Magnetic particle testing
What is magnetic particle testing?
Magnetic particle testing according to DIN EN ISO 9934
Magnetic particle testing (also known as flux test, MP test or MT test) is a method of non-destructive material testing. It is suitable for detecting mainly gap-like material separations (e.g. cracks) in the surface and in the area close to the surface.
Ferromagnetic materials can be tested. To use the magnetic particle method, the workpiece must be magnetised in the test section. An optimal defect indication is obtained when the magnetic field penetrates the material defect perpendicularly.
One possible method of magnetisation is yoke magnetisation. The magnetic flux enters the workpiece via a ferromagnetic yoke. The main field direction is the line connecting the two poles of the yoke. These can be designed as a clamping device. In this way, the entire workpiece is magnetised. Hand magnets can also be placed on the workpiece, which then magnetise the area between the poles. To detect cracks of any orientation, two or more types of magnetisation can be used simultaneously in a combined process.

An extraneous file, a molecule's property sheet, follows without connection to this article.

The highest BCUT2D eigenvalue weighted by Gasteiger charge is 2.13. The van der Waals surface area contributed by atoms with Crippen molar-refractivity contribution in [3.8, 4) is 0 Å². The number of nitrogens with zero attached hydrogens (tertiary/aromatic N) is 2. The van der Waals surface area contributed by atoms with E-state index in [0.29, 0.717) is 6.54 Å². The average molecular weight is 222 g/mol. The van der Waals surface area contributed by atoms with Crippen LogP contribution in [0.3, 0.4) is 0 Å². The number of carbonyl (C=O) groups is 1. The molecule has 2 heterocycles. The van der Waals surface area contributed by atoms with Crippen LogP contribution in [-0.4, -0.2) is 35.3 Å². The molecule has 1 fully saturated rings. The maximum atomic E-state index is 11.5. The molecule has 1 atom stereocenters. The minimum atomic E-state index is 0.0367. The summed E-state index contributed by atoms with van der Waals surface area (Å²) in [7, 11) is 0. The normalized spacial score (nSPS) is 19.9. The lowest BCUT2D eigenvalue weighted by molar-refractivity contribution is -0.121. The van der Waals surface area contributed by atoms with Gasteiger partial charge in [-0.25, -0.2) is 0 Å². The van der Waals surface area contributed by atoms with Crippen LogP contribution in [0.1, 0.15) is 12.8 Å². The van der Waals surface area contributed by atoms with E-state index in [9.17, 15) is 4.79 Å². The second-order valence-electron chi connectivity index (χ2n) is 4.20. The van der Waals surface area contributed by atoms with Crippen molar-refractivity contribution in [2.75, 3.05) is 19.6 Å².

Coloured or fluorescent magnetic powders are available as detection media. Fluorescent magnetic powders have the highest sensitivity. A distinction must also be made between wet testing (carrier medium: water or oil) and dry testing. The ability to detect defects is greatest in wet testing.
The test area is dusted with a magnetic powder or the test piece is immersed in a container in which the particles are held in suspension by air turbulence (vortex pot method). Dry testing is recommended where wetting of the surface must be avoided or when testing hot parts.
The magnetic powder which is flushed onto the test section is suspended in a carrier liquid. Smaller grain sizes than in the dry test can be used and thus finer cracks can be detected.